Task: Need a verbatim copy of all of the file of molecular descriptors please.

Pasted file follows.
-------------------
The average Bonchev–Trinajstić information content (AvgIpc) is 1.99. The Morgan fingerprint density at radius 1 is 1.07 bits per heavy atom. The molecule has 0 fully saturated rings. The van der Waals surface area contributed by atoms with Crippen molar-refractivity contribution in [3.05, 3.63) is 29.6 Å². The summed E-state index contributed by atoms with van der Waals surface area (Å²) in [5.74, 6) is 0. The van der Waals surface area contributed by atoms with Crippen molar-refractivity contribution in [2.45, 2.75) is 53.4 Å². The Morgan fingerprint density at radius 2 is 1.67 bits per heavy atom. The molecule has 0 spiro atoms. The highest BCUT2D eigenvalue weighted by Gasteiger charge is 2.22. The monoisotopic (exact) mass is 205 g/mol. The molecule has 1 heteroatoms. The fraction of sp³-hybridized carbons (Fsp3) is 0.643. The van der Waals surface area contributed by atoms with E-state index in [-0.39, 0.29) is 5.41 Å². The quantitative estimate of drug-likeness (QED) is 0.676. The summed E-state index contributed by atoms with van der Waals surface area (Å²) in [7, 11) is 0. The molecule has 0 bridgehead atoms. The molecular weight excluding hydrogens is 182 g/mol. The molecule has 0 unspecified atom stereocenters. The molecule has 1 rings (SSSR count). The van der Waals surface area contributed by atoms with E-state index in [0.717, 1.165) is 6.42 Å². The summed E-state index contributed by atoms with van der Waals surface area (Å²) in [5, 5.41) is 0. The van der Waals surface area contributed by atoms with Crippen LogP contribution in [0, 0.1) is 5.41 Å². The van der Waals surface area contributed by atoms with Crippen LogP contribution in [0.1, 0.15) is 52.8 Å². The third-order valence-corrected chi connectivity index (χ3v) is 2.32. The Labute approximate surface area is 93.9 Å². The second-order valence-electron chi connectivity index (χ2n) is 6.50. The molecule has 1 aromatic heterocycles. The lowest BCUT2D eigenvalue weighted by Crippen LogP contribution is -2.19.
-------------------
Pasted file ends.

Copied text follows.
The average Bonchev–Trinajstić information content (AvgIpc) is 1.99. The Morgan fingerprint density at radius 1 is 1.07 bits per heavy atom. The molecule has 0 fully saturated rings. The van der Waals surface area contributed by atoms with Crippen molar-refractivity contribution in [3.05, 3.63) is 29.6 Å². The summed E-state index contributed by atoms with van der Waals surface area (Å²) in [5.74, 6) is 0. The van der Waals surface area contributed by atoms with Crippen molar-refractivity contribution in [2.45, 2.75) is 53.4 Å². The Morgan fingerprint density at radius 2 is 1.67 bits per heavy atom. The molecule has 0 spiro atoms. The highest BCUT2D eigenvalue weighted by Gasteiger charge is 2.22. The monoisotopic (exact) mass is 205 g/mol. The molecule has 1 heteroatoms. The fraction of sp³-hybridized carbons (Fsp3) is 0.643. The van der Waals surface area contributed by atoms with E-state index in [-0.39, 0.29) is 5.41 Å². The quantitative estimate of drug-likeness (QED) is 0.676. The summed E-state index contributed by atoms with van der Waals surface area (Å²) in [7, 11) is 0. The molecule has 0 bridgehead atoms. The molecular weight excluding hydrogens is 182 g/mol. The molecule has 0 unspecified atom stereocenters. The molecule has 1 rings (SSSR count). The van der Waals surface area contributed by atoms with E-state index in [0.717, 1.165) is 6.42 Å². The summed E-state index contributed by atoms with van der Waals surface area (Å²) in [5, 5.41) is 0. The van der Waals surface area contributed by atoms with Crippen LogP contribution in [0, 0.1) is 5.41 Å². The van der Waals surface area contributed by atoms with Crippen LogP contribution in [0.1, 0.15) is 52.8 Å². The third-order valence-corrected chi connectivity index (χ3v) is 2.32. The Labute approximate surface area is 93.9 Å². The second-order valence-electron chi connectivity index (χ2n) is 6.50. The molecule has 1 aromatic heterocycles. The lowest BCUT2D eigenvalue weighted by Crippen LogP contribution is -2.19.